Let me be an advocate. William Earl Casper Jr. is not a machine; he is an existential contradiction. That may well be the only working definition of the human condition. A millionaire on his golf earnings alone, Casper is so austere in his personal life that by contrast a Franciscan monk looks like a swinger. Phlegmatic to the point of dullness (one acquaintance calls him "a walking ad for ennui"), Casper is nonetheless so sensitive to everything from natural gas to apples that he develops agonizing allergies to them. Fanatically committed to discovering everything about the few human activities that interest him, he is virtually innocent of book learning, political opinion and musical or artistic taste. He is a man whose inner drive and self-discipline would make even Vince Lombardi appear a bit of a softie, yet a man who can coo and burble over babies with near-feminine abandon. He is a saint with the instincts of a savage—or maybe vice versa. In short, he is a fascinating human being beside whom the simpler psyches of an Arnold Palmer or Jack Nicklaus fade toward clich�. Yet there is no Casper's Army. There isn't even a Casper's Cadre.

Any of the golf fans who put him down—and oh how they put him down—can recite Casper's credentials: twice winner of the U.S. Open (1959, 1966); PGA Player of the Year (1966); among the top four money-winners in 10 of his 14 years on the tour and a good bet to be there again in 1969 (halfway through this season he has won $79,000 and is ranked fourth.) and, most significant of all, five times winner of the Vardon Trophy, which goes to the golfer with the lowest scoring average of the year. Any golf fan could also tell you about Billy's wizardry with the putter, and about the exotic "wild meat" diet with which he combated his allergies and changed his physique from blimplike to merely bean-shaped. But what the golf fan cannot tell you about is quintessential Casper—the enigma wrapped in anomaly who transcends golf and ends up a metaphysician. To see that Billy Casper, one must live like Billy Casper.

Casper's home, in the dusty hills of Bonita, Calif., just southeast of San Diego, is a cool, roomy Spanish-style stucco house that once belonged to the Spreckels sugar family. The decor, however, is somewhat saccharine: subdued upholstery on overstuffed furniture, a few decorative oils and watercolors, trophies and loving cups and plaques honoring Billy's prowess on the links (including a tragicomic bronze clown's head for his participation in the 1968 Comedians' Golf Classic), a bright Aeolian piano mounted with the sheet music for hymns, sacred songs, Christmas carols and Mary Poppins . Of books there are few. Nixon's Six Crises stands cheek by jowl with the Life Nature Library. There are a number of Mormon works reflecting the Caspers' overwhelming preoccupation with the religion to which they converted (from Congregationalism) just three years ago. There is also a restored Brunswick-Balke-Collender pool table, built about 1885 and presented to Billy a year ago for his 37th birthday. And then there is the kitchen.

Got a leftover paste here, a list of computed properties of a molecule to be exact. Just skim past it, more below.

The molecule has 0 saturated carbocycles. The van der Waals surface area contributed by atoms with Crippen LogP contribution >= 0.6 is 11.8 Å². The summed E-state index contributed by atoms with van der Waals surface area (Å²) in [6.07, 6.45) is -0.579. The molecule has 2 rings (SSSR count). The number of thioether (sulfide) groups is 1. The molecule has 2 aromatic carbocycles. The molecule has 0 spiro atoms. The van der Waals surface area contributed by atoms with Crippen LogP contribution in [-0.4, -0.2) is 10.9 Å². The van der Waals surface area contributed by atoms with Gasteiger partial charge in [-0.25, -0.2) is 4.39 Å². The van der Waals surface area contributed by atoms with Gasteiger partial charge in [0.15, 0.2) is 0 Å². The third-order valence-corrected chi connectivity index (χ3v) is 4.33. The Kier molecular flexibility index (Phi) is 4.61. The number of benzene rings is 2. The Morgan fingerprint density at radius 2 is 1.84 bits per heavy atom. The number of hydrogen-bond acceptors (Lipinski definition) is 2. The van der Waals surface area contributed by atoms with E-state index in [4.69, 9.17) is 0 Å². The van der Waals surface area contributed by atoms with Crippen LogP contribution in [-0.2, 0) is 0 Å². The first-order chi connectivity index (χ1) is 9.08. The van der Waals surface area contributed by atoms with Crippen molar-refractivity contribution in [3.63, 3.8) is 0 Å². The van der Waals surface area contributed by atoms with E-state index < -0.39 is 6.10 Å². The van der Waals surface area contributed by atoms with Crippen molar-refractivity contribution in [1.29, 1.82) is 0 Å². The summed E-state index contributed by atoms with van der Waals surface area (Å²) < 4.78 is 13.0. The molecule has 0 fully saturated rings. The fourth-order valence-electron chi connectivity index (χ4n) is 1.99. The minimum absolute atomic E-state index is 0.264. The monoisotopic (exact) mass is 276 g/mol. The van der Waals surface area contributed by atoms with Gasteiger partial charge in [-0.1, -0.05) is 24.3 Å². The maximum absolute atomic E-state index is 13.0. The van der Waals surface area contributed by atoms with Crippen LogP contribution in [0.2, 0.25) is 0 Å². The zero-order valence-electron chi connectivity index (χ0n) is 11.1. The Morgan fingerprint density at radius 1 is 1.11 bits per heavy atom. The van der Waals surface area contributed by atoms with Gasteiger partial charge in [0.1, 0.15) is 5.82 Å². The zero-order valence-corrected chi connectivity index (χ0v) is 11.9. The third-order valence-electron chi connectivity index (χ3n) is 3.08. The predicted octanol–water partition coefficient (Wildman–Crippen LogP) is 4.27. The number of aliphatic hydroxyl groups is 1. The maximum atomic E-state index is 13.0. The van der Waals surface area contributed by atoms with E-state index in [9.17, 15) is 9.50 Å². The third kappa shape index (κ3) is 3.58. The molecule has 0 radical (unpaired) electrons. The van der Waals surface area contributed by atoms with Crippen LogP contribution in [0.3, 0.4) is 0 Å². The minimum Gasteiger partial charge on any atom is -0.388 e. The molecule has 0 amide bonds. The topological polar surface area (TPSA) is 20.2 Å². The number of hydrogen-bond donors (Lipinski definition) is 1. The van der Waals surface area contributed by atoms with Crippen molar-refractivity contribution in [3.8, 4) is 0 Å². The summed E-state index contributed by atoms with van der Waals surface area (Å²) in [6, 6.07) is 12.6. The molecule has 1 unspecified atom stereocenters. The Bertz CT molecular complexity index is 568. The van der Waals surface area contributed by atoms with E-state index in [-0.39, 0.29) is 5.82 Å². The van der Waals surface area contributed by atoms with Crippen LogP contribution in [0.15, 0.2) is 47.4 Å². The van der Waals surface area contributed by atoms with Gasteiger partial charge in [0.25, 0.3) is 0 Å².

Since everyone in the Casper home (save the cook) is on a modified version of Billy's anti-allergy diet, all eyes are turned constantly toward the refrigerator. Mounted on the door are two mottoes. The topmost reads: "Discipline easily shades into courage, responsibility, devotion, faith, steadfastness and serenity." Beneath it, as if to ease the conscience of an errant midnight snacker, another (titled "Growth") advises: "To have failed is to have striven. To have striven is to have grown." Those growing in the Casper domicile—hopefully more in spirit than in girth—include Billy's wife Shirley, 34, daughter Linda, 14, sons Billy, 12, and Bobby, 8, plus three infants adopted by the Caspers over the past year. Byron Randolph Casper, 1�, named for Byron Nelson and Dr. Theron Randolph, Billy's allergist, is a husky hell raiser, even in Dr. Denton's and a playpen. Judy and Jenny, 14-month-old twins who have adapted to the Casper competitiveness by tugging at one another's ears and hair, are as pretty a pair of living dolls as can be found outside an Ivory soap commercial. Also resident are a pair of young family helpers. Anne Moffett, 24, is a winsome, black-haired girl from Belfast, Northern Ireland, a Mormon convert who met the Caspers three years ago while Billy was competing in the Piccadilly World Match Play championship in England. "At first I was afraid of Brother Casper," she recalls. "So dour and quiet he was. But now I can see his great strength of soul." Jerry Elwell, 23, of Ontario, Calif., was serving his Mormon missionary duty near London when Casper met him. An aspiring golfer, Jerry introduced himself and later, when he developed a mysterious allergy similar to Billy's, was invited to live with the Caspers as a boy-around-the-house. A tall, lean, likable young man, Jerry studies at San Diego State and plays on the golf team there. Much to Shirley Casper's matchmaking pleasure, Jerry and Anne were married three weeks ago.

Continue Story
1 2 3